Today's New York Times Magazine has a good essay by Walter Kirn on some of the problems with low speed limits.
A few years ago in Montana, my home state, there was no posted speed limit on highways, just a vague rule about driving in a "reasonable and prudent" manner. This haziness forced motorists to think, adjusting their speeds according to the conditions while hoping that lurking state troopers agreed with them. I felt flattered by this invitation to use my judgment and drove more consciously than I ever had. I felt like a grown-up. Then they changed the law, instituting a top limit of 75 m.p.h. Suddenly, I was a rebellious child again. Whether it was day or night, raining or sunny, I treated 75 as a new minimum—as the opening bid in a floating poker game.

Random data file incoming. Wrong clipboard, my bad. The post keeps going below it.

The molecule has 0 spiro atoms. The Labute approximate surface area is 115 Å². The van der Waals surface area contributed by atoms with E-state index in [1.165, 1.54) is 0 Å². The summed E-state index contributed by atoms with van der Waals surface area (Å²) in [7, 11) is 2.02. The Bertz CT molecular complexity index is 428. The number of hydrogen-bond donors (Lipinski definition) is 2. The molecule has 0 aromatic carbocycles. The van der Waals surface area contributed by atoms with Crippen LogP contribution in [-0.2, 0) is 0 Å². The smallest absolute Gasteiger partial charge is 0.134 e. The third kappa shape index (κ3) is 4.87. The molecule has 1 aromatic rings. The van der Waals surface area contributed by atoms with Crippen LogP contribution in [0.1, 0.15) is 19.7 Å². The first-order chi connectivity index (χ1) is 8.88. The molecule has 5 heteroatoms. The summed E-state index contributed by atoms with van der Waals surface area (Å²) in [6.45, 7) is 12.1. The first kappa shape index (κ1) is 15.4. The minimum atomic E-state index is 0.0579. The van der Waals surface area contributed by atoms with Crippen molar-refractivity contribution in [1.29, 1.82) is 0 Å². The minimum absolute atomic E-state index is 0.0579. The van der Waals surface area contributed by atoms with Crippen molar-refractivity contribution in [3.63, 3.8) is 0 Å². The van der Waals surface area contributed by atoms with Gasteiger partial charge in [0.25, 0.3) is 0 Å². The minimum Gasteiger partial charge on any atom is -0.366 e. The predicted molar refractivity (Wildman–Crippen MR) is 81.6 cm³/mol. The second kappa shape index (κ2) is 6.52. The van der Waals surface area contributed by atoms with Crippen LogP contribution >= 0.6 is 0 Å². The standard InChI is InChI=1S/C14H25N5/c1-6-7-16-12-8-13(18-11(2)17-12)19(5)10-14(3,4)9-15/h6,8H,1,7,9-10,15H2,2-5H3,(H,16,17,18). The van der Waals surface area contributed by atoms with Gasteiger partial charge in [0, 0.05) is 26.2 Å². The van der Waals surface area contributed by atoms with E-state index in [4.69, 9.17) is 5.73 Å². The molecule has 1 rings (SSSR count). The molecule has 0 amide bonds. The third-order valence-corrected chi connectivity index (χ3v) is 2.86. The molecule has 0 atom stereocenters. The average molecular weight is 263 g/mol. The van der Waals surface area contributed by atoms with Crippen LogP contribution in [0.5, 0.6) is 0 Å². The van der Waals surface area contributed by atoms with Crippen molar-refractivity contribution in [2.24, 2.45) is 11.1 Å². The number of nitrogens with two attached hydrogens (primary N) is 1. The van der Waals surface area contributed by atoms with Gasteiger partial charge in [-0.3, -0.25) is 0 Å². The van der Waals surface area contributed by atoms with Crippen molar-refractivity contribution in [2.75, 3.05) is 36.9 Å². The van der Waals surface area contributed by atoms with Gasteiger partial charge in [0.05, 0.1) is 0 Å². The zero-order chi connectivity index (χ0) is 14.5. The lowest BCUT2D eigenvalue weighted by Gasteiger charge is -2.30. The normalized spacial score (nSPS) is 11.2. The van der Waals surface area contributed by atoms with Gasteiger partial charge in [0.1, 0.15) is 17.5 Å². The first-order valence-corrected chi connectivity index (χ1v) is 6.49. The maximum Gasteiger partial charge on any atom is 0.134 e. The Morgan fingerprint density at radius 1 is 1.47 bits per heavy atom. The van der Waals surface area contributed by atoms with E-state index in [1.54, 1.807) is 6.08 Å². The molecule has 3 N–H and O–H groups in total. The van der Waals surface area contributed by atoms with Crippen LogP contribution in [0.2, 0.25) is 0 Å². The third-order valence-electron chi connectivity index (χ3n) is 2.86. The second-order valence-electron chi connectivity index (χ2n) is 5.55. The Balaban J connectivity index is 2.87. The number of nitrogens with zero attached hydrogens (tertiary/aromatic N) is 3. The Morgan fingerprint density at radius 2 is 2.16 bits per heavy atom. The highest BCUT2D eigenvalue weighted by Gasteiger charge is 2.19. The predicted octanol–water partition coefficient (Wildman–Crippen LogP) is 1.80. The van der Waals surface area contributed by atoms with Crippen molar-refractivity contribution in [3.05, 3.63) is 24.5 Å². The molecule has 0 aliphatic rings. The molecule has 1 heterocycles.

Seventy-five, you say? I'll raise you four. No sirens yet? I'll raise you six.
Montana's highway death rate did drop—at first—but now it's back up, to near its highest levels. No one knows why, but when I'm feeling contrary I wonder if it's because, in certain realms, responsibility for your own decisions sharpens the senses, while regulations numb them…
Check out the whole story here.